The exhibition is organized by Alexandra schwartz, New York-based art historian, curator and assistant professor at the School of Graduate Studies at SUN | Fashion institute of Technology. Schwartz remarked: âDespite the current ubiquity of clothing as a visual arts practice, it has never been examined or theorized before. aspects of subjectivity, including gender, class, race and ethnicity.
“Clothes contributes to MAD’s mission to connect craft and design with the world of contemporary art, âsaid Elissa Auther, Deputy Director of Curatorial Affairs and Chief Curator William and Mildred Lasdon. , creating a work that explores the essential relationship between the body and the clothes that adorn it. ”
On two floors of the Museum,Clothes is organized around five interrelated themes.
One of the major challenges of clothing is the traditional divide between the fine arts and the applied arts. Garmenting offers a critique of this division by questioning what makes a garment ‘functional’ (that is, it can be worn in everyday life) as opposed to ‘art’ (that is, it can be worn in everyday life). i.e. for an exhibition or a performance).
Clothing is intimately linked to the construction of the genre. Influenced by feminist and queer theory, many artists use clothing to take a critical look at the construction and disruption of gender identities.
Dressing as an activist gesture has long been practiced by artists, deploying the symbolism inherent in clothing, particularly with regard to gender, sexuality and cultural difference, to help advance a political agenda.
Historically, dress was primarily determined by cultural identifiers such as ethnicity, region, religion, and class. Many of these markers have been eroded by industrialization and globalization. Artists in this section use sartorial vocabulary to combat threats, help preserve or reflect on racial, ethnic and cultural identities and differences.
The rise of performance in the 1960s helped precipitate that of clothing, and the two practices have always been intimately linked.Clothesincludes a series of live performances at MAD, and a different artist will perform at the Museum each month of the exhibition’s run. These artists share concerns about how dress language affects moving bodies, often intersecting the gender, cultural difference, and activism discussed throughout the exhibition.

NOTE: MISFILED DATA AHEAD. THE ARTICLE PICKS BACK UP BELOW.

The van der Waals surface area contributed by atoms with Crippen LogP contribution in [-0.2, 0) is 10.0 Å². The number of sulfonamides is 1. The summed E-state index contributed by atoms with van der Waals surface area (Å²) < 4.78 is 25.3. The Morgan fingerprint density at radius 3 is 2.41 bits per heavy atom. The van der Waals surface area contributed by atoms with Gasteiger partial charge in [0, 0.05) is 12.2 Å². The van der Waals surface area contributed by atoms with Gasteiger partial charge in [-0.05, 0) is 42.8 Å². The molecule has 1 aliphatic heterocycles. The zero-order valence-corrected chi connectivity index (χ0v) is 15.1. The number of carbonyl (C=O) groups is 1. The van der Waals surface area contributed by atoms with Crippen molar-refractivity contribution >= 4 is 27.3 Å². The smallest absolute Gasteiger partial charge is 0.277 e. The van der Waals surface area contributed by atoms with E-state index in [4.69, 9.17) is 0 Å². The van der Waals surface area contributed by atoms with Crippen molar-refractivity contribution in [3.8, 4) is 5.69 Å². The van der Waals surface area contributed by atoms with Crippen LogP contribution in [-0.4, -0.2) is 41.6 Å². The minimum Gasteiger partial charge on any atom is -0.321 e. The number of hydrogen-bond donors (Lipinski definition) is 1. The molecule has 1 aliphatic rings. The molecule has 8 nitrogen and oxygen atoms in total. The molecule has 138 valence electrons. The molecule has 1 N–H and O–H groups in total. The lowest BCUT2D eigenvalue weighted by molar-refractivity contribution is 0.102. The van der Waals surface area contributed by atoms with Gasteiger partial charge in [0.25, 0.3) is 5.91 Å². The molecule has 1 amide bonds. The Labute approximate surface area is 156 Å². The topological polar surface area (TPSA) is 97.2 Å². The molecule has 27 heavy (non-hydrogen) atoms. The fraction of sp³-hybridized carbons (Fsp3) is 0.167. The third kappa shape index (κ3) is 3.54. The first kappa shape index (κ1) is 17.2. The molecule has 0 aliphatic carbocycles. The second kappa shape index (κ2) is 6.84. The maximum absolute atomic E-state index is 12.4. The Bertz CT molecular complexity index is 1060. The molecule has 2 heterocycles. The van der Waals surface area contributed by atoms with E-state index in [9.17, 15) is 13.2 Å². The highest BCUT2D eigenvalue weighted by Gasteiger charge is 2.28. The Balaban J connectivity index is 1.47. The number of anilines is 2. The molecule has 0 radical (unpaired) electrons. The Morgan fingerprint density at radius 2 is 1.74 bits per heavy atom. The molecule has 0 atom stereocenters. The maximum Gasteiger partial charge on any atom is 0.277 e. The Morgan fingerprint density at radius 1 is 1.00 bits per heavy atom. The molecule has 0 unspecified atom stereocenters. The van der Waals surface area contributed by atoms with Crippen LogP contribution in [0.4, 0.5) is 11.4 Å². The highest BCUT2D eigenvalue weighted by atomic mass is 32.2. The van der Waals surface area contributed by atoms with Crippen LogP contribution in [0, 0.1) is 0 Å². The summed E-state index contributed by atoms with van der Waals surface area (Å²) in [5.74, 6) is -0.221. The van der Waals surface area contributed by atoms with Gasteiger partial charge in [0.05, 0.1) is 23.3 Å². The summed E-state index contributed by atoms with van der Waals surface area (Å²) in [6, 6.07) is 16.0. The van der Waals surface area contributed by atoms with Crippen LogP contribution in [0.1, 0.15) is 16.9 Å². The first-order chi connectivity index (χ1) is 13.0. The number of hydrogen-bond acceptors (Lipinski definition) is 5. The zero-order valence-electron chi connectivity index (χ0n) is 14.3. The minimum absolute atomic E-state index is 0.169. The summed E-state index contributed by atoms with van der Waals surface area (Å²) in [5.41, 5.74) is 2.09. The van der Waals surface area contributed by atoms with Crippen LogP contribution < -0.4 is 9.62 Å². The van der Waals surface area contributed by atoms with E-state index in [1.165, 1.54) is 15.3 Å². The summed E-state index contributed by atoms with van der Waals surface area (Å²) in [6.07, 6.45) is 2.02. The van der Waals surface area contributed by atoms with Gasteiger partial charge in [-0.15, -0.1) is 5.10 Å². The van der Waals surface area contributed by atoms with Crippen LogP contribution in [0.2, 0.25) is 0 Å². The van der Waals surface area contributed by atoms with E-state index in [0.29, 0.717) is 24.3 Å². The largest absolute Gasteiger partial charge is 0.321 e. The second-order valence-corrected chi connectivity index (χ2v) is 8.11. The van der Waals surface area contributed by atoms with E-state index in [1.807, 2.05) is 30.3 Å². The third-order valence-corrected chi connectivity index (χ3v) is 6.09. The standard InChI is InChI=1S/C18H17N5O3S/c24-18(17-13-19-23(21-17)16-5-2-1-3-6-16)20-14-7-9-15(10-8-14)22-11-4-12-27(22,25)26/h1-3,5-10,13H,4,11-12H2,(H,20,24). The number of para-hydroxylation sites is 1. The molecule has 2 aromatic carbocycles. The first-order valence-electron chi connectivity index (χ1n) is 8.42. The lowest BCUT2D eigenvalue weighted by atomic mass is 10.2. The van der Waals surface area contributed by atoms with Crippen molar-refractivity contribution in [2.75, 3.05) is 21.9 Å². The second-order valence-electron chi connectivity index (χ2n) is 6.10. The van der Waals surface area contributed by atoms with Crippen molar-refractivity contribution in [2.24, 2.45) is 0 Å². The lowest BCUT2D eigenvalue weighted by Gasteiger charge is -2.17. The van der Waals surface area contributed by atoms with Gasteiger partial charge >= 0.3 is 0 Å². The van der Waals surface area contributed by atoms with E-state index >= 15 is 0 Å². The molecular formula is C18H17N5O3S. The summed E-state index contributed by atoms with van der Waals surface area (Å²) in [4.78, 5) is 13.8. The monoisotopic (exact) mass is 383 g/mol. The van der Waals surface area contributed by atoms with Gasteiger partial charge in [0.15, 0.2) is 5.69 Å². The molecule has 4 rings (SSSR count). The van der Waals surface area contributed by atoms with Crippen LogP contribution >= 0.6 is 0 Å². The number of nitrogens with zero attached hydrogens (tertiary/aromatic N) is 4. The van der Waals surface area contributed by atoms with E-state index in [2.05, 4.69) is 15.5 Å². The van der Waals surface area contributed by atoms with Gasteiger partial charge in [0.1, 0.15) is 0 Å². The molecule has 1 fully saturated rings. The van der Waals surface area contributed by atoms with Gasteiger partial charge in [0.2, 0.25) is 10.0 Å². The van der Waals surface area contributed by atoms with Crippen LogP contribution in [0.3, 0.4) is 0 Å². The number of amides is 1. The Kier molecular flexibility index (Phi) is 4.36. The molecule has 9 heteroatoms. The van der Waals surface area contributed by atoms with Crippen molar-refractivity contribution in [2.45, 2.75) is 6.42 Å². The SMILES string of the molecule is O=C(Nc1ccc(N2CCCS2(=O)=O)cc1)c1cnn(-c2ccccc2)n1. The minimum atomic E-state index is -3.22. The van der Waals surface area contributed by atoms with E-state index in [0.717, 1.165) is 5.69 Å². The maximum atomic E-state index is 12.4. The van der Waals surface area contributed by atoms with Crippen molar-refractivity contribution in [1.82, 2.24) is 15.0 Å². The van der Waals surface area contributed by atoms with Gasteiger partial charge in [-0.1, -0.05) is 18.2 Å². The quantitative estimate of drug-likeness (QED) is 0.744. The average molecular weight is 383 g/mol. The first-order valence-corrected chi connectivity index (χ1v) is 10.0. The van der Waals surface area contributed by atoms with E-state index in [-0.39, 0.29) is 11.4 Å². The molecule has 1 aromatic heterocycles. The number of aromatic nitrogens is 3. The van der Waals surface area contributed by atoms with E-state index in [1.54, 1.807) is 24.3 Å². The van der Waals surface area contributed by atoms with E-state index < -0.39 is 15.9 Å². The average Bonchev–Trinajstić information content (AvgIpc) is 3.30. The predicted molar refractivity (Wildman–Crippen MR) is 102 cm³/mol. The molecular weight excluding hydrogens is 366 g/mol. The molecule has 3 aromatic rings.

Xenobia Bailey (United States, 1955), RaphaÃ«l Barontini (France, 1984), Sanford Biggers (United States, 1970), Karina Bisch (France, 1974), Louise Bourgeois (France-United States, 1911-2010), ZoÃ« Buckman (UK, 1986), Nick’s cave (United States, 1959), Enoch cheng (Hong Kong, 1983), Sylvie Fleury (Switzerland, 1961), Jeffrey Gibson (Mississippi Band Choctaw / Cherokee, 1972), Herring Oliver (Germany, 1964), Lexy Ho-Tai (United States, 1993), Jaamil Olawale Kosoko (United States, 1983), Annette Messager (France, 1943), Esmaa Mohamoud (Canada, 1992), Kent monkman (shout/Canada, 1965), Marc Newport (United States, 1964), Raul de Nieves (Mexico, 1983), Wanda Raimundi Ortiz (United States, 1973), Nazareth Pacheco (Brazil, 1961), Sheelasha Rajbhandari (Nepal, 1988), Hunter Reynolds (United States, 1959), Jacolby Satterwhite (United States, 1986), Tanis S’eiltin (Tlingit, 1951), Beverly semmes (United States, 1958), Devan Shimoyama (United States, 1989), Yinka Shonibare CBE (Nigeria, 1962), Marie Sibande (South Africa, 1982), Jakkai Siributr (Thailand, 1969), Vivan Sundaram (India, 1943), Franz Erhard Walther (Germany, 1939), Saya Woolfalk (Japan, 1979), A Young Yu (Korea, 1993), Andrea Zittel (United States, 1965)
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SOURCE Museum of Arts and Design